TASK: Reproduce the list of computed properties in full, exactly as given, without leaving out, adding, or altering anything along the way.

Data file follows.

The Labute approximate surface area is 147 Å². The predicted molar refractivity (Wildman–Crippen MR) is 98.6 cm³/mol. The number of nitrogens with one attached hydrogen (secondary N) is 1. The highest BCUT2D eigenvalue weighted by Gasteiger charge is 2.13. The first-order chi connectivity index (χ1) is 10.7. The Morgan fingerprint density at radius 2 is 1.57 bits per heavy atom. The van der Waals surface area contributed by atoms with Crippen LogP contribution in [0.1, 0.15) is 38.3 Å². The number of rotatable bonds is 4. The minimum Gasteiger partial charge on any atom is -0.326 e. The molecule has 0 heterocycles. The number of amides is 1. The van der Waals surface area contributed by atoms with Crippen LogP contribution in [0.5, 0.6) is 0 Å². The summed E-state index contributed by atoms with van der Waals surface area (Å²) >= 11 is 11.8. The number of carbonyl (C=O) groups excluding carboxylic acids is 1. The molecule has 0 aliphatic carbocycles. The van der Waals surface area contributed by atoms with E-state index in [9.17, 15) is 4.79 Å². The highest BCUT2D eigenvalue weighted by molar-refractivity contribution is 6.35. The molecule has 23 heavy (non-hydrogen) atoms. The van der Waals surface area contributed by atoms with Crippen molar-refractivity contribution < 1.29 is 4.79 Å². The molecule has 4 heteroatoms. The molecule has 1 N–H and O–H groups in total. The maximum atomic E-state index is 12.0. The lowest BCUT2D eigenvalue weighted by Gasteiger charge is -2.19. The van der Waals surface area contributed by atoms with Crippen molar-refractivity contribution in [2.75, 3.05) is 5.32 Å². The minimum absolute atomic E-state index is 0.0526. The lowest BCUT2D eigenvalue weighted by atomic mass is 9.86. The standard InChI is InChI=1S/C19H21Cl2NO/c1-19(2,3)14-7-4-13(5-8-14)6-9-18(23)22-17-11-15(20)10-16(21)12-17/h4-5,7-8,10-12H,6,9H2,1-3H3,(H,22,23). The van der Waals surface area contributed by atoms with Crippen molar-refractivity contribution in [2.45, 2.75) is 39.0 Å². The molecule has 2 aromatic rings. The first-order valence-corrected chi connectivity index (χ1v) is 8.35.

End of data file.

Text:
The Labute approximate surface area is 147 Å². The predicted molar refractivity (Wildman–Crippen MR) is 98.6 cm³/mol. The number of nitrogens with one attached hydrogen (secondary N) is 1. The highest BCUT2D eigenvalue weighted by Gasteiger charge is 2.13. The first-order chi connectivity index (χ1) is 10.7. The Morgan fingerprint density at radius 2 is 1.57 bits per heavy atom. The van der Waals surface area contributed by atoms with Crippen LogP contribution in [0.1, 0.15) is 38.3 Å². The number of rotatable bonds is 4. The minimum Gasteiger partial charge on any atom is -0.326 e. The molecule has 0 heterocycles. The number of amides is 1. The van der Waals surface area contributed by atoms with Crippen LogP contribution in [0.5, 0.6) is 0 Å². The summed E-state index contributed by atoms with van der Waals surface area (Å²) >= 11 is 11.8. The number of carbonyl (C=O) groups excluding carboxylic acids is 1. The molecule has 0 aliphatic carbocycles. The van der Waals surface area contributed by atoms with E-state index in [9.17, 15) is 4.79 Å². The highest BCUT2D eigenvalue weighted by molar-refractivity contribution is 6.35. The molecule has 23 heavy (non-hydrogen) atoms. The van der Waals surface area contributed by atoms with Crippen molar-refractivity contribution < 1.29 is 4.79 Å². The molecule has 4 heteroatoms. The molecule has 1 N–H and O–H groups in total. The maximum atomic E-state index is 12.0. The lowest BCUT2D eigenvalue weighted by Gasteiger charge is -2.19. The van der Waals surface area contributed by atoms with Crippen molar-refractivity contribution in [2.75, 3.05) is 5.32 Å². The minimum absolute atomic E-state index is 0.0526. The lowest BCUT2D eigenvalue weighted by atomic mass is 9.86. The standard InChI is InChI=1S/C19H21Cl2NO/c1-19(2,3)14-7-4-13(5-8-14)6-9-18(23)22-17-11-15(20)10-16(21)12-17/h4-5,7-8,10-12H,6,9H2,1-3H3,(H,22,23). The van der Waals surface area contributed by atoms with Crippen molar-refractivity contribution in [2.45, 2.75) is 39.0 Å². The molecule has 2 aromatic rings. The first-order valence-corrected chi connectivity index (χ1v) is 8.35.